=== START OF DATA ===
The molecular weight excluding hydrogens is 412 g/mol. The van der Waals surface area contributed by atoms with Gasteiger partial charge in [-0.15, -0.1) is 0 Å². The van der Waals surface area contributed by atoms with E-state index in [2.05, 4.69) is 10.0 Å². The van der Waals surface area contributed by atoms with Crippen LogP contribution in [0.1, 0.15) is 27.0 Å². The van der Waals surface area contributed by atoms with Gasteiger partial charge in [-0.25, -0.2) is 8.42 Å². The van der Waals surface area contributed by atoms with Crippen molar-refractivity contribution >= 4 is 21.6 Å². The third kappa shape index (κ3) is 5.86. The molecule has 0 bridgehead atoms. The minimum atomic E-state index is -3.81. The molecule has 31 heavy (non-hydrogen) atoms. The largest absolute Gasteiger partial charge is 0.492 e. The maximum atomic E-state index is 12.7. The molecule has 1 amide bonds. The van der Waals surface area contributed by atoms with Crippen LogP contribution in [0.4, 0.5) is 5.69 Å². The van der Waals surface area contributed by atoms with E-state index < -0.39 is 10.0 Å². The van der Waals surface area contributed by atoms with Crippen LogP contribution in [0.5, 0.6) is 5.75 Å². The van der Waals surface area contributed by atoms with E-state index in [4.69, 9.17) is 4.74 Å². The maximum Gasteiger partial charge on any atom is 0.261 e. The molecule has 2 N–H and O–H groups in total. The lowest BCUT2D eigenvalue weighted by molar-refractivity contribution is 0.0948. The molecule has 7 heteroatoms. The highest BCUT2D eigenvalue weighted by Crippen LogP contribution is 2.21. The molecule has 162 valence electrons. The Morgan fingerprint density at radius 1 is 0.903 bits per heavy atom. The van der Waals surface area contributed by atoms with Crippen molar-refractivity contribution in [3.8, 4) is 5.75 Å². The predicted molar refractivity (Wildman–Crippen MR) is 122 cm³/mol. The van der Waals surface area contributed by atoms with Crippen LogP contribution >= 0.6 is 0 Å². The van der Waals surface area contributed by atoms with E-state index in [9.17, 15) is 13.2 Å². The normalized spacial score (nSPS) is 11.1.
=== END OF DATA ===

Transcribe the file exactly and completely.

The molecular weight excluding hydrogens is 412 g/mol. The van der Waals surface area contributed by atoms with Gasteiger partial charge in [-0.15, -0.1) is 0 Å². The van der Waals surface area contributed by atoms with E-state index in [2.05, 4.69) is 10.0 Å². The van der Waals surface area contributed by atoms with Crippen LogP contribution in [0.1, 0.15) is 27.0 Å². The van der Waals surface area contributed by atoms with Gasteiger partial charge in [-0.25, -0.2) is 8.42 Å². The van der Waals surface area contributed by atoms with Crippen molar-refractivity contribution >= 4 is 21.6 Å². The third kappa shape index (κ3) is 5.86. The molecule has 0 bridgehead atoms. The minimum atomic E-state index is -3.81. The molecule has 31 heavy (non-hydrogen) atoms. The largest absolute Gasteiger partial charge is 0.492 e. The maximum atomic E-state index is 12.7. The molecule has 1 amide bonds. The van der Waals surface area contributed by atoms with Crippen LogP contribution in [0.4, 0.5) is 5.69 Å². The van der Waals surface area contributed by atoms with E-state index < -0.39 is 10.0 Å². The van der Waals surface area contributed by atoms with Crippen LogP contribution in [0.5, 0.6) is 5.75 Å². The van der Waals surface area contributed by atoms with E-state index in [4.69, 9.17) is 4.74 Å². The maximum Gasteiger partial charge on any atom is 0.261 e. The molecule has 2 N–H and O–H groups in total. The lowest BCUT2D eigenvalue weighted by molar-refractivity contribution is 0.0948. The molecule has 7 heteroatoms. The highest BCUT2D eigenvalue weighted by Crippen LogP contribution is 2.21. The molecule has 162 valence electrons. The Morgan fingerprint density at radius 1 is 0.903 bits per heavy atom. The van der Waals surface area contributed by atoms with Crippen molar-refractivity contribution in [3.8, 4) is 5.75 Å². The predicted molar refractivity (Wildman–Crippen MR) is 122 cm³/mol. The van der Waals surface area contributed by atoms with Crippen LogP contribution >= 0.6 is 0 Å². The van der Waals surface area contributed by atoms with E-state index in [9.17, 15) is 13.2 Å². The normalized spacial score (nSPS) is 11.1.